The creation of wetland edges associated with anthropogenic fragmentation is common in wetland landscapes and brings about a unique microclimatic change that affects adjacent farmland. However, microclimatic edge effects within this kind of landscape are not well quantified. Thus, using a study site located in the northeastern Sanjiang National Nature Reserve, China, we investigated the spatiotemporal variations in the microclimatic variables of the surface layer across the wetland-farmland edge. Air temperature and relative humidity data were collected continuously along a horizontal transect at four different heights over different periods, and the relative humidity was converted to specific humidity. Sigmoid models were used to fit the horizontal gradients of microclimatic edge effects. Then, based on the parameters in the fitted models, the characteristics of the edge effects were quantified with two indices, the magnitude of edge effect (MEE) and the spatial range of edge effect (REE). Under a light wind condition, the microclimatic features across the edge generally presented sigmoid ecological gradients in the horizontal direction, with unique spatial and temporal patterns: (1) In a normal year, wetland patches cooled and moistened the adjacent farmlands during the daytime and had a warming-moistening effect during the nighttime. (2) Vertically, the absolute MEE value of the microclimatic variables decreased, but the REE increased with increasing height. (3) The MEE and REE for air temperature and specific humidity varied with the time of day, both shifting at dawn and dusk when the gradients were absent. (4) At the interannual scale, when compared to the farmland, the wetland was cooler at night in a dry year but warmer in a normal year. The detection of spatiotemporal microclimatic patterns in the wetland-farmland edge zone may enable further understanding of how wetland degradation affects adjacent farmland ecology under human disturbance and promote better management and restoration of fragmented wetlands.
 Wetlands are the transition zones between terrestrial and aquatic ecosystems [Cowardin et al., 1979] and play a vital role in regulating local climate via both vegetation transpiration and water evaporation, which lead to lower air temperatures and higher air humidity than in nearby regions [Gao et al., 2002; Sun and Song, 2008]. The cooler and moister wetland microclimate inevitably affects adjacent ecosystems and brings about horizontal exchanges of water and energy, which produces horizontal gradients in air temperature and moisture around the edges of wetlands and adjacent areas. The meteorological phenomenon occurring on wetland edges may be defined as the wetland microclimatic edge effect.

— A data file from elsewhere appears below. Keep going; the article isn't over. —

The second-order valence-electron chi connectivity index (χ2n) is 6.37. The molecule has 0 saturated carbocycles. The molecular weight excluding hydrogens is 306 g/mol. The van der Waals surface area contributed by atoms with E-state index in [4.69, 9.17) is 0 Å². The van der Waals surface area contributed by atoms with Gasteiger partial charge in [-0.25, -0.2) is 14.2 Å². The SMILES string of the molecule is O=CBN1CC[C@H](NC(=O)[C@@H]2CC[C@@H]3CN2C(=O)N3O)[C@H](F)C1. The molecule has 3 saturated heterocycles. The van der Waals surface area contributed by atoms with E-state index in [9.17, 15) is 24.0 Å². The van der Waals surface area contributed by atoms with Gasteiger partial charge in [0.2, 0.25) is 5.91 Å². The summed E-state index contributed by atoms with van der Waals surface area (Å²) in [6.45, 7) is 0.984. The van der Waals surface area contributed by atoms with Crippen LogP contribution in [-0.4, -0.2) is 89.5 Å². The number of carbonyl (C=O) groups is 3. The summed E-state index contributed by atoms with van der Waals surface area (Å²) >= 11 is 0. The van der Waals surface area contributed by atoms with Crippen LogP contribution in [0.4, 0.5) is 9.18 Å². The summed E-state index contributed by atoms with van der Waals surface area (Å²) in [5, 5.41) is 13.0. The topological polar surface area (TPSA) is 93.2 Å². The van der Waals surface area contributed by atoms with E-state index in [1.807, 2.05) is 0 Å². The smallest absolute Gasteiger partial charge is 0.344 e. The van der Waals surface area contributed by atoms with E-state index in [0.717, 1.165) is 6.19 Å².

In the past few decades, extensive agricultural activities have converted vast natural wetlands into croplands in northeast China, particularly in Sanjiang Plain, in order to support the tremendous population growth there [Liu et al., 2005a, 2005b]. This has resulted in highly fragmented wetland landscapes, with an increase in both the number of patches and the complexity of their shapes. Agricultural activities have caused rapid growth along the edges between wetland and farmland patches, which has profoundly changed the regional microclimate and intensified the wetland microclimatic edge effect [Yan et al., 2002]. Therefore, it is essential to quantitatively explore the microclimatic edge effect in order to understand local climate change in such regions and its influence on neighboring crop production under the intensive exploitation of wetlands.
 Previous studies on microclimatic effects associated with wetlands and farmlands have shown horizontal microclimatic gradients, such as an air temperature increase and an air humidity decrease from wetland to farmland [e.g., Gao et al., 2003], but these investigations are far from a comprehensive quantitative interpretation of microclimatic edge effects. More intensive microclimatic edge effect studies have investigated forest ecosystems, focusing on the boundaries of forest patches and the abiotic factors affecting microclimatic edge gradients such as air temperature, relative humidity, and vapor pressure deficit [Chen et al., 1995; Gehlhausen et al., 2000; Pohlman et al., 2009; Wright et al., 2010]. It has been suggested that forest patch edges with abrupt transitions in vegetation type and structure generate unique microclimates [Murcia, 1995] that have more dramatic changes than those in forest patch interiors [Chen et al., 1995; Pohlman et al., 2009]. Many authors have further established numerical models to delineate the edge effects of forest microclimates by quantifying the spatial patterns and intensity of these effects [Cadenasso et al., 1997; Chen et al., 1992; Ewers and Didham, 2006; Hennenberg et al., 2008; Ries and Sisk, 2004]. The diurnal and seasonal variations in forest microclimatic edge effects have also been elaborated [Chen et al., 1993, 1995; Newmark, 2005; Pohlman et al., 2009; Wright et al., 2010]. However, these studies have been confined mostly to the edges of forest patches without regard for the microclimatic gradient of neighboring ecosystem patches. Although the interaction between the local climatic effects of oasis ecosystems and surrounding desert ecosystems has been discussed [Liu et al., 2005c], the research was conducted by comparing only a vertical section of their climatic variables rather than analyzing the horizontal microclimatic gradient between them.